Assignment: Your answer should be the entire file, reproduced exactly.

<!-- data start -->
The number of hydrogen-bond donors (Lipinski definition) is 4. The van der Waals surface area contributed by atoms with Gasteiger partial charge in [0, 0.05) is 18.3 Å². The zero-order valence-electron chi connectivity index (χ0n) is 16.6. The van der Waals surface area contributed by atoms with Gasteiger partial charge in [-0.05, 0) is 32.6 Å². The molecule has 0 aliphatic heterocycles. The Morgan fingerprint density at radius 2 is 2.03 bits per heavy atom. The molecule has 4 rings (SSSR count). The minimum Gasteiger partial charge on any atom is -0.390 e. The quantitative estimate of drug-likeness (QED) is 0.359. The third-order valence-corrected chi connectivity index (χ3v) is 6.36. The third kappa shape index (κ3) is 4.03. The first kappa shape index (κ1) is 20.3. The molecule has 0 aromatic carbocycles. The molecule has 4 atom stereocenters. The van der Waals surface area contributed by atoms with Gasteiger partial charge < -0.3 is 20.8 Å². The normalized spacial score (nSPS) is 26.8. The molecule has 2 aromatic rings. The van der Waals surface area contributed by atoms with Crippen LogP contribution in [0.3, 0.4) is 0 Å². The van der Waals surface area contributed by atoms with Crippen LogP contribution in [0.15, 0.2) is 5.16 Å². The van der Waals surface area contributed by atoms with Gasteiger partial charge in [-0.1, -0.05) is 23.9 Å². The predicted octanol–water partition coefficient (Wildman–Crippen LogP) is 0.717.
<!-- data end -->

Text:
The number of hydrogen-bond donors (Lipinski definition) is 4. The van der Waals surface area contributed by atoms with Gasteiger partial charge in [0, 0.05) is 18.3 Å². The zero-order valence-electron chi connectivity index (χ0n) is 16.6. The van der Waals surface area contributed by atoms with Gasteiger partial charge in [-0.05, 0) is 32.6 Å². The molecule has 0 aliphatic heterocycles. The Morgan fingerprint density at radius 2 is 2.03 bits per heavy atom. The molecule has 4 rings (SSSR count). The minimum Gasteiger partial charge on any atom is -0.390 e. The quantitative estimate of drug-likeness (QED) is 0.359. The third-order valence-corrected chi connectivity index (χ3v) is 6.36. The third kappa shape index (κ3) is 4.03. The first kappa shape index (κ1) is 20.3. The molecule has 0 aromatic carbocycles. The molecule has 4 atom stereocenters. The van der Waals surface area contributed by atoms with Gasteiger partial charge < -0.3 is 20.8 Å². The normalized spacial score (nSPS) is 26.8. The molecule has 2 aromatic rings. The van der Waals surface area contributed by atoms with Crippen LogP contribution in [0.3, 0.4) is 0 Å². The van der Waals surface area contributed by atoms with Crippen LogP contribution in [0.15, 0.2) is 5.16 Å². The van der Waals surface area contributed by atoms with Gasteiger partial charge in [-0.1, -0.05) is 23.9 Å². The predicted octanol–water partition coefficient (Wildman–Crippen LogP) is 0.717.